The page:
Professionalism and Social Media

Professionalism and Social Media
January 13, 2020
Social Change Theoretical Application
January 13, 2020

Professionalism and Social Media

In today’s world, we live in a technology-based society. Social media such as Facebook, twitter, and blogs are used as platforms and outlets. Many in the nursing profession utilize social media, in which they are allowed to do , but “As nurses navigate social networking sites, chat rooms, blogs, and public forums, they – sometimes unknowingly – approach a dangerously thin line between professional and personal online etiquette and even run the risk of breaking federal and/or state laws” (EveryNurse, 2018). When asked to investigate my personal social media pages and find conversations or posts that may be inappropriate based on the professional standards of nursing, I was unable to do so on my own personal page. I take major caution in what I post on my social media. I do not post inappropriate things related to my own life or related to my profession. I also do not partake in any inappropriate posting from friends or family, I simply scroll past and ignore them. I have worked to hard on my education and career for it to be thrown away over something shared on a social media website.

Nurses hold many titles, one being a leader. It is the responsibility of a nurse to be professional when working, and when not working. As someone who works with the community, it is important to uphold this professionalism even in personal lives because we never know who may be watching us or browsing our social media pages. Examples of inappropriate topics to post about on social media include argumentative behaviors, references to drugs and alcohol, inappropriate humor, and privacy violations such as HIPAA (Edge, 2017).  Avoiding the violation of HIPAA is very important both inside of work and in personal lives. Both nurses and nursing students have been found to post what they believe to be harmless information on their social media, which turns out to be a breech of HIPAA. This includes posting information about clinical sites or where the nurse currently works, information about a patient such as diagnosis, emergency event, or procedure (Edge, 2017). This information can be found by others on social media, giving others the chance to identify the patient just by this information provided.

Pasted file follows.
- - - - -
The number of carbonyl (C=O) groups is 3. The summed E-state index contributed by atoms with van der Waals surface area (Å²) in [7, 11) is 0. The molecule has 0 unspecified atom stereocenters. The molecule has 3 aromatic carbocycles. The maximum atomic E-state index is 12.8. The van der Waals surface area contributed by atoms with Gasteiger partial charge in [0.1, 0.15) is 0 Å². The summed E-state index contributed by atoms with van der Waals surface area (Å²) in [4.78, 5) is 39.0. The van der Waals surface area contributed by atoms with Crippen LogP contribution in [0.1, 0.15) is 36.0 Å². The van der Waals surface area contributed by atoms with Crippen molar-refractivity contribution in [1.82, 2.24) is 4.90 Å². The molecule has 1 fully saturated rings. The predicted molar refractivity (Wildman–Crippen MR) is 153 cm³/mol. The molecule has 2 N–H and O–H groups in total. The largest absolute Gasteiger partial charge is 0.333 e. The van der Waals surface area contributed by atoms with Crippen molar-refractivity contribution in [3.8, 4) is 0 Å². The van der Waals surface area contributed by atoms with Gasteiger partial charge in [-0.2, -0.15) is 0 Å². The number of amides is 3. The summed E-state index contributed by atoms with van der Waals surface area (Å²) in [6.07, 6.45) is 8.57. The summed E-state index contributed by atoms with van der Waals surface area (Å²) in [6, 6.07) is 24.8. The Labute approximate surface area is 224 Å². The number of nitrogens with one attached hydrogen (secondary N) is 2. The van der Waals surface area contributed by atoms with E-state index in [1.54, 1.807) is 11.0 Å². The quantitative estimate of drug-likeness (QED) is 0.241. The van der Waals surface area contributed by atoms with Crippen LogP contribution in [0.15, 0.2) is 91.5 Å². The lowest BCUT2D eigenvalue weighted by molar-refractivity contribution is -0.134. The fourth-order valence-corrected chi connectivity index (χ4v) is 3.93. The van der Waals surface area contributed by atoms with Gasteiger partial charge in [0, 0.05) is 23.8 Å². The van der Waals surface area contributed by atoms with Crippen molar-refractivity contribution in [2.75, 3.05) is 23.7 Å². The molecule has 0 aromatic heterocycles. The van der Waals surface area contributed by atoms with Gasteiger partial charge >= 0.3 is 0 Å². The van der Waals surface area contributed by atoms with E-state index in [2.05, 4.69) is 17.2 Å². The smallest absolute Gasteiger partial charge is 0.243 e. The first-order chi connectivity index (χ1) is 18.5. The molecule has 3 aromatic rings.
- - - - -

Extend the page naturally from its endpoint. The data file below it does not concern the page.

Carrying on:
As a Christian, I share many of my values on my personal social media page. I often post about God and prayer. My social media is centered around my family and my values. In doing this, I am careful not to share anything that may be offensive to others. The two forms of social media I currently have are Facebook and Instagram, both are private, and I am very particular to who I approve as a friend on both.

I recently did a sweep of both and made sure that the things shared publicly are appropriate and in no way violate the professional standards I am to uphold as a nurse.
References

Edge, W. (2017, May 15). Nursing Professionalism: Impact of Social Media Use Among Nursing Students. . https://doi.org/10.4172/2472-1654.100068

How Nurses Should be Using Social Media. (2018). Retrieved from https://everynurse.org/blog/how-nurses-should-be-using-social-media/

 

 

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